What's the science?
Hypertension is known to be associated with stroke, however, it’s still unclear how blood pressure is related to stroke and brain infarcts (tissue injury occurring as a result of stroke). Brain infarcts are common in aging and often go undetected. Evidence for the association between blood pressure and infarcts is mixed, and further, no one has investigated whether blood pressure in late life is associated with neurodegenerative diseases like Alzheimer’s disease. Recently in Neurology, Arvanitakis and colleagues test whether blood pressure in late life is associated with brain infarcts and Alzheimer’s disease.
How did they do it?
1288 elderly adults completed a longitudinal study of aging (8-year follow-up). Systolic and diastolic blood pressure were recorded at baseline and annually throughout the study. The authors measured the mean blood pressure as well as the rate of change in blood pressure over time. History of medications and diseases were collected. Brains were assessed for neuropathology post-mortem (after autopsy). This assessment identified cerebrovascular disease (infarcts) using gross examination, microinfarcts with staining, atherosclerosis with vessel examination and arteriosclerosis with tissue staining. They also examined neurodegenerative pathology, including amyloid-beta plaques and neurofibrillary tangles.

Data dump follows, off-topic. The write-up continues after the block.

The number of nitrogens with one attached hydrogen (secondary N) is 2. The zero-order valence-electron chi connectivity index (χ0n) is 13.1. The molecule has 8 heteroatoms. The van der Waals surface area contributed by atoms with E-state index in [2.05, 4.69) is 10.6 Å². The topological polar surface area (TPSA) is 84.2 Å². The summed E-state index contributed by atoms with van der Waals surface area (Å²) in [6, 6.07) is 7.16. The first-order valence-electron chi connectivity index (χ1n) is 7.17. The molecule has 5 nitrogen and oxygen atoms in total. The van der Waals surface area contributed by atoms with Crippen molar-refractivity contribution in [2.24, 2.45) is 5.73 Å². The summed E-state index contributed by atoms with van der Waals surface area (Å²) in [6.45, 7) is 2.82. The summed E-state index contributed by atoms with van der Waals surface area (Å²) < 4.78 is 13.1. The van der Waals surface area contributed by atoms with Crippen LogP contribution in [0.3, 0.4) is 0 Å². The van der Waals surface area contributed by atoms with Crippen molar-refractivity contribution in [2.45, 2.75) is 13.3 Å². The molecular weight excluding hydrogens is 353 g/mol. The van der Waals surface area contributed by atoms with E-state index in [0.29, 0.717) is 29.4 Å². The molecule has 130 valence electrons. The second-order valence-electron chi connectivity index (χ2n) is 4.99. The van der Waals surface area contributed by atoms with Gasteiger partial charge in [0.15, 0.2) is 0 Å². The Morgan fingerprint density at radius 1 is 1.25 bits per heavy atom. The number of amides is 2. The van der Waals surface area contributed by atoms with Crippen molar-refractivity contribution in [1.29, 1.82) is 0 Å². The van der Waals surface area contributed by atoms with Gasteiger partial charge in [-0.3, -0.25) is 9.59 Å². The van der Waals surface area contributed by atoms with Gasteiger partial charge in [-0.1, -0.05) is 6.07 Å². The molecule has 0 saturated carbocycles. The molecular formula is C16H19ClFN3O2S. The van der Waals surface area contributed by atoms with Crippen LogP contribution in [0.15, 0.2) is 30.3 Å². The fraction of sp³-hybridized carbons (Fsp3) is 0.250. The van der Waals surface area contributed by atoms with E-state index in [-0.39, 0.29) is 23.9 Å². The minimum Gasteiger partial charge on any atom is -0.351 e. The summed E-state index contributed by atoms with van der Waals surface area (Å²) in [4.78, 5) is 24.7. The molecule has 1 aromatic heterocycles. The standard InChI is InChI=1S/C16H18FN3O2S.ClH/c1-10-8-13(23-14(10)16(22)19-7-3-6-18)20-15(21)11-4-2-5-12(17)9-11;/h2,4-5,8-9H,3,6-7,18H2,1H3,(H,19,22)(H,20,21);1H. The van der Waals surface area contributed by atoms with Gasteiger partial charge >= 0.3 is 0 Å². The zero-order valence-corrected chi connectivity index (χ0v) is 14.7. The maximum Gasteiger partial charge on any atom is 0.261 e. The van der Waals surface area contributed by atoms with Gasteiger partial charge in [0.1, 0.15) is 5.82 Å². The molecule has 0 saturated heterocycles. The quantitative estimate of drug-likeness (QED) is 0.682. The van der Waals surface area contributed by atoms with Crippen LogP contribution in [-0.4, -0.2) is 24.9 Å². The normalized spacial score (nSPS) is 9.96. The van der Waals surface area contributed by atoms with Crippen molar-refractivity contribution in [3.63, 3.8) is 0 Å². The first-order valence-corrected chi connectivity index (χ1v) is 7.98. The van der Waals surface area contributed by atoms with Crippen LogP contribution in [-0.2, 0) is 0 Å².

What did they find?
Risk of having one or more brain infarcts was higher in individuals with a higher systolic blood pressure (46% increased risk of one or more infarcts on average for an individual who was 1 standard deviation above the mean systolic blood pressure). Higher mean systolic blood pressure was associated with a greater risk of gross infarcts and micro-infarcts. The more rapid the decline in blood pressure over time, the greater the risk of developing one or more infarcts was. Individuals with a higher mean systolic blood pressure also had higher degrees severity of atherosclerosis and arteriosclerosis. Mean diastolic blood pressure was associated with brain infarcts, however the rate of decline was not. Using a linear regression model, they found that higher systolic blood pressure was associated with a higher number of neurofibrillary tangles (Alzheimer’s disease pathology), but was not associated with changes in amyloid plaque pathology. There was no relationship between rate on decline in systolic blood pressure and Alzheimer’s disease pathology.
What's the impact?
Higher systolic blood pressure in late life is associated with a greater number of brain infarcts. Higher blood pressure in late life may be associated with Alzheimer’s disease pathology (neurofibrillary tangles). Very little research exists on the link between blood pressure and Alzheimer’s disease pathology. We now know that blood pressure in late life is associated with brain infarcts and potentially the development of Alzheimer’s disease pathology.
Arvanitakis et al., Late-life blood pressure association with cerebrovascular and Alzheimer’s disease pathology. Neurology (2018). Access the original scientific publication here.